Elhigh
Elhigh
1 month ago
Reply to  TDI in PNW

GenII also suffered from the Capacitor Plague, and there’s an issue with microcracks in the center display connectors. So in addition to bland, they can also be blank.

The styling isn’t bizarre, it’s just very aerodynamically efficient, and gives short shrift to making any concessions to (then-current) styling fashions to appear less avant-garde.

Cheap Bastard
Cheap Bastard
1 month ago

I’d like to have seen Toyota put the Prius drive train in the original Scion xB.

TheWombatQueen
TheWombatQueen
1 month ago
Reply to  Cheap Bastard

That would be lit

Jason Smith
Jason Smith
1 month ago
Reply to  Cheap Bastard

You and me both… Hell, I’d even settle for the current Corolla Hatch.

CivoLee
CivoLee
1 month ago

The 3rd gen Prius fixed a lot of the 2nd gen’s aesthetic issues as well as created everyone on here’s (not in the actual market, hence its discontinuation) favorite, the Prius V. Plus the 5th gen hit it out of the park on looks, especially after the lemon-sucking origami mess of the 4th gen. If there were a Wikipedia entry (no one reads printed dictionaries anymore) for “trying too hard”, it’d have a picture of the 4th gen Prius near the top.

But here’s the real hot take: NO generation of the Prius should ever have existed in the first place.

Toyota, the automotive enthusiast community and the world in general would’ve been far better off if they’d just brought out a hybrid version of the RAV4 and/or Camry. They could’ve said, “Look at us, we managed to get subcompact econobox fuel mileage in a larger (read: “safer” in the eyes of the average consumer) vehicle!” But no, they went the risk-adverse corporate route and tied the technology to its own model in order to “test” the technology in the marketplace, which of course ended up costing them more money initially as they had to spend it on the additional development and marketing costs. Fortunately for them, it paid off and became a hit.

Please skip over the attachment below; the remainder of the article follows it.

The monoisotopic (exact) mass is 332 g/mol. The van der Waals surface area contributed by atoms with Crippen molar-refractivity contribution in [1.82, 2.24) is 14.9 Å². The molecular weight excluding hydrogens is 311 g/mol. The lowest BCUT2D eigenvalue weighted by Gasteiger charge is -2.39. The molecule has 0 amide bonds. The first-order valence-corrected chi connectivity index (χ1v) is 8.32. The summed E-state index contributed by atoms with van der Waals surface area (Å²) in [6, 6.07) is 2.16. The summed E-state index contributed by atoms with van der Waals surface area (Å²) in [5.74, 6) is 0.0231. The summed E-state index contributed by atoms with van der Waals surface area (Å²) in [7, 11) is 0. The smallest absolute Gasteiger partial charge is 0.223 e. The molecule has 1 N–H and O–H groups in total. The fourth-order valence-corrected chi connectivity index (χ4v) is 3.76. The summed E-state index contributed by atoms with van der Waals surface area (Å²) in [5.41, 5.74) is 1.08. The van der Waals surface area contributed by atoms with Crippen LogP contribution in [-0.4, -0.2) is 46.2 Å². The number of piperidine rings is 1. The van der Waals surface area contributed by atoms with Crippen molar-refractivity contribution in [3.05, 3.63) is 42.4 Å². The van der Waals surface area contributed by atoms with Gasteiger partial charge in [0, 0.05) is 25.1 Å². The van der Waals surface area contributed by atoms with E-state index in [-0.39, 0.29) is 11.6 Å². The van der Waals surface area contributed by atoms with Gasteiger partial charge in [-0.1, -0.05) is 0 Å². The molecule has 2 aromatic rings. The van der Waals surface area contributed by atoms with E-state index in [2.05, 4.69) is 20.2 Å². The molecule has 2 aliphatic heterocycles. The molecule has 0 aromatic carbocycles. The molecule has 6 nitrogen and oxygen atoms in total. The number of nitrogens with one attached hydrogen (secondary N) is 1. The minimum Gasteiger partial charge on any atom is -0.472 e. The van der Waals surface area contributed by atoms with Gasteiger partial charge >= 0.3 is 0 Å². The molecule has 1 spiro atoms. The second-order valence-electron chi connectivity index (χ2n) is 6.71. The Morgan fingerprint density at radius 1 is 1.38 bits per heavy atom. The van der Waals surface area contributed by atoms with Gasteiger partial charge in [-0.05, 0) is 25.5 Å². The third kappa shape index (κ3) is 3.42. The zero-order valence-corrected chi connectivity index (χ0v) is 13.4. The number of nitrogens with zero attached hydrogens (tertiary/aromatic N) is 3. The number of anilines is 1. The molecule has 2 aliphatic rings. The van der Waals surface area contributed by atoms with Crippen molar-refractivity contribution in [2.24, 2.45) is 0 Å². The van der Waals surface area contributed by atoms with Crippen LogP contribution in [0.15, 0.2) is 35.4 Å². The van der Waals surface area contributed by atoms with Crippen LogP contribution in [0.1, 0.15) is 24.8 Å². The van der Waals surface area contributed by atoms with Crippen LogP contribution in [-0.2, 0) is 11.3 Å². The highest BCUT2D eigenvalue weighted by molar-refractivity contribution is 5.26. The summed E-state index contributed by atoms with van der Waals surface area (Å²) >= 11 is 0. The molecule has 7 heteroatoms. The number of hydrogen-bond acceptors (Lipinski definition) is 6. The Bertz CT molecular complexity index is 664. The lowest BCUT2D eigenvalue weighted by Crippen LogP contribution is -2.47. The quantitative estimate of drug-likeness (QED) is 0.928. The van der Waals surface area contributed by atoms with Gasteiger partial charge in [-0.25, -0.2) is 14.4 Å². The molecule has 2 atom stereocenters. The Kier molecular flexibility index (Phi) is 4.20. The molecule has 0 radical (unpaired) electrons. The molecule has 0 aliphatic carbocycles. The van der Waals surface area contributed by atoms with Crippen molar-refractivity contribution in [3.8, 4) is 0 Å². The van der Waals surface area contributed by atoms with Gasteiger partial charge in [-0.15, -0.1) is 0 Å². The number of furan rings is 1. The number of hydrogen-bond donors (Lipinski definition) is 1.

But in the process, they created a lightning rod for controversy on both sides, one being the holier-than-thou vegan eco-freaks saying anyone who’d drive anything else hates our Mother Earth and other being the “V8 or GFTO, I don’t wanna look like no treehugger in one of those” auto enthusiast crowd. And now not only have we set ourselves back two decades in terms of eco-friendly vehicle progress but we also have to package our EVs as existing-consumer-friendly crossovers and giant trucks to avoid threatening anyone’s fragile masculinity with-GASP-“Prius vibes”, both of which create the biggest problem many people have with EVs (besides charging times) – range anxiety.

Last edited 1 month ago by CivoLee
Viking Longcar
Viking Longcar
1 month ago
Reply to  CivoLee

You’re right about the 3rd gen, but for the point about a Camry, they did at the same time as the 2nd gen Prius: https://pressroom.toyota.com/album/2007-2009-toyota-camry-hybrid-first-1st-generation/#

Tbird
Tbird
1 month ago
Reply to  CivoLee

I own a second generation Camry hybrid. My take is Toyota should have put this drivetrain in EVERYTHING.

GreatFallsGreen
GreatFallsGreen
1 month ago
Reply to  CivoLee

I do think it still made sense for the first couple generations to make a purpose-built hybrid. But by the 2010s, they really should have done as you say, spreading it out to other model lines much sooner, rather than try to make the Prius sub-brand. Which they were doing in other markets internationally.

The Camry hybrid as referenced below was out there and they were slowly but surely expanding that, but the Highlander hybrid (which predated the Camry hybrid even) remained a rather quiet offering, retail sales mostly being loaded examples in the early 2010s.

Bassracerx
Bassracerx
1 month ago
Reply to  CivoLee

the prius was a stand out success wtf are you on about? they sold millions of them.

CivoLee
CivoLee
1 month ago
Reply to  Bassracerx

I never said otherwise. Did you read my post entirely?